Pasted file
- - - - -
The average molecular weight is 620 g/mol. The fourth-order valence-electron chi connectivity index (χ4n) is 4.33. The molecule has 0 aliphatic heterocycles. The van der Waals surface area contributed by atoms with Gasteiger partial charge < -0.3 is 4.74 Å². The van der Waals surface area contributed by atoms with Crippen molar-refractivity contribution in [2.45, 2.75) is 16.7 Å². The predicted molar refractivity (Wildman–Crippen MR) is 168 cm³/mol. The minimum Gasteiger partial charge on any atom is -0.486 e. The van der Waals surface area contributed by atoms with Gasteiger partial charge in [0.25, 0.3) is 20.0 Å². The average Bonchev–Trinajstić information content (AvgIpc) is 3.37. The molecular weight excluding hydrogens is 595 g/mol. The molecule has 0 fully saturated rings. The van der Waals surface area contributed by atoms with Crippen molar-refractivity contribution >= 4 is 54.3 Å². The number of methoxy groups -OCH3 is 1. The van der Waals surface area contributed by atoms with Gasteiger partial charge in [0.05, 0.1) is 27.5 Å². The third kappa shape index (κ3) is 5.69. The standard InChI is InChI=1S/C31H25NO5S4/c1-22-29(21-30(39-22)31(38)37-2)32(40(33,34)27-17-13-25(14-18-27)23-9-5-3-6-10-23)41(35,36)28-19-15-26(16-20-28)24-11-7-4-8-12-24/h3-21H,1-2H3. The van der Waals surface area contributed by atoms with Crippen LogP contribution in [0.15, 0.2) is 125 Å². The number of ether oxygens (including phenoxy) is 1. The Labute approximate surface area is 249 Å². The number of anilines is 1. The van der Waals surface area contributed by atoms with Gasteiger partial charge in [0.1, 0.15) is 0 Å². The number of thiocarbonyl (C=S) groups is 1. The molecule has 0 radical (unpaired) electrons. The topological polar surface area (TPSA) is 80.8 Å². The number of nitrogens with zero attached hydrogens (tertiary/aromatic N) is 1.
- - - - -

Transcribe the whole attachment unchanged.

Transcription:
The average molecular weight is 620 g/mol. The fourth-order valence-electron chi connectivity index (χ4n) is 4.33. The molecule has 0 aliphatic heterocycles. The van der Waals surface area contributed by atoms with Gasteiger partial charge < -0.3 is 4.74 Å². The van der Waals surface area contributed by atoms with Crippen molar-refractivity contribution in [2.45, 2.75) is 16.7 Å². The predicted molar refractivity (Wildman–Crippen MR) is 168 cm³/mol. The minimum Gasteiger partial charge on any atom is -0.486 e. The van der Waals surface area contributed by atoms with Gasteiger partial charge in [0.25, 0.3) is 20.0 Å². The average Bonchev–Trinajstić information content (AvgIpc) is 3.37. The molecular weight excluding hydrogens is 595 g/mol. The molecule has 0 fully saturated rings. The van der Waals surface area contributed by atoms with Crippen molar-refractivity contribution >= 4 is 54.3 Å². The number of methoxy groups -OCH3 is 1. The van der Waals surface area contributed by atoms with Gasteiger partial charge in [0.05, 0.1) is 27.5 Å². The third kappa shape index (κ3) is 5.69. The standard InChI is InChI=1S/C31H25NO5S4/c1-22-29(21-30(39-22)31(38)37-2)32(40(33,34)27-17-13-25(14-18-27)23-9-5-3-6-10-23)41(35,36)28-19-15-26(16-20-28)24-11-7-4-8-12-24/h3-21H,1-2H3. The van der Waals surface area contributed by atoms with Crippen LogP contribution in [0.15, 0.2) is 125 Å². The number of ether oxygens (including phenoxy) is 1. The Labute approximate surface area is 249 Å². The number of anilines is 1. The van der Waals surface area contributed by atoms with Gasteiger partial charge in [0.1, 0.15) is 0 Å². The number of thiocarbonyl (C=S) groups is 1. The molecule has 0 radical (unpaired) electrons. The topological polar surface area (TPSA) is 80.8 Å². The number of nitrogens with zero attached hydrogens (tertiary/aromatic N) is 1.